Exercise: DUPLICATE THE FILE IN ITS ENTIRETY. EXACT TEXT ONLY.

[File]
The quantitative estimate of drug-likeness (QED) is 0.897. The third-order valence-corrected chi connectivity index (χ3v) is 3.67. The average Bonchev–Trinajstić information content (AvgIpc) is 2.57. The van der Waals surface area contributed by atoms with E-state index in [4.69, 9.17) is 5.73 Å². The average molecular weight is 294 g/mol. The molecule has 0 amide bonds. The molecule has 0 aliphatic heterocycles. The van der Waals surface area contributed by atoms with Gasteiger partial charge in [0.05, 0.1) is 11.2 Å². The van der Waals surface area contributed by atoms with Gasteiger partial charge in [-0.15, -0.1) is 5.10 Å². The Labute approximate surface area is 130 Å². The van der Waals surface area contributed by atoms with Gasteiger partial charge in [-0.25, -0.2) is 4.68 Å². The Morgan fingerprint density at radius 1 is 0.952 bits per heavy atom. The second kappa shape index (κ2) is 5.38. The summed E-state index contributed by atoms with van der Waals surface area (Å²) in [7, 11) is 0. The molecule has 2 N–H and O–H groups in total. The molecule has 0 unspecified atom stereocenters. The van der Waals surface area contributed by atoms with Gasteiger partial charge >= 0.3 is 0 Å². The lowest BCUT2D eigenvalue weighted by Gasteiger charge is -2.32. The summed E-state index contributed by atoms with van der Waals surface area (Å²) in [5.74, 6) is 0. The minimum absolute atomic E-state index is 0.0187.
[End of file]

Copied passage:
The quantitative estimate of drug-likeness (QED) is 0.897. The third-order valence-corrected chi connectivity index (χ3v) is 3.67. The average Bonchev–Trinajstić information content (AvgIpc) is 2.57. The van der Waals surface area contributed by atoms with E-state index in [4.69, 9.17) is 5.73 Å². The average molecular weight is 294 g/mol. The molecule has 0 amide bonds. The molecule has 0 aliphatic heterocycles. The van der Waals surface area contributed by atoms with Gasteiger partial charge in [0.05, 0.1) is 11.2 Å². The van der Waals surface area contributed by atoms with Gasteiger partial charge in [-0.15, -0.1) is 5.10 Å². The Labute approximate surface area is 130 Å². The van der Waals surface area contributed by atoms with Gasteiger partial charge in [-0.25, -0.2) is 4.68 Å². The Morgan fingerprint density at radius 1 is 0.952 bits per heavy atom. The second kappa shape index (κ2) is 5.38. The summed E-state index contributed by atoms with van der Waals surface area (Å²) in [7, 11) is 0. The molecule has 2 N–H and O–H groups in total. The molecule has 0 unspecified atom stereocenters. The van der Waals surface area contributed by atoms with Gasteiger partial charge >= 0.3 is 0 Å². The lowest BCUT2D eigenvalue weighted by Gasteiger charge is -2.32. The summed E-state index contributed by atoms with van der Waals surface area (Å²) in [5.74, 6) is 0. The minimum absolute atomic E-state index is 0.0187.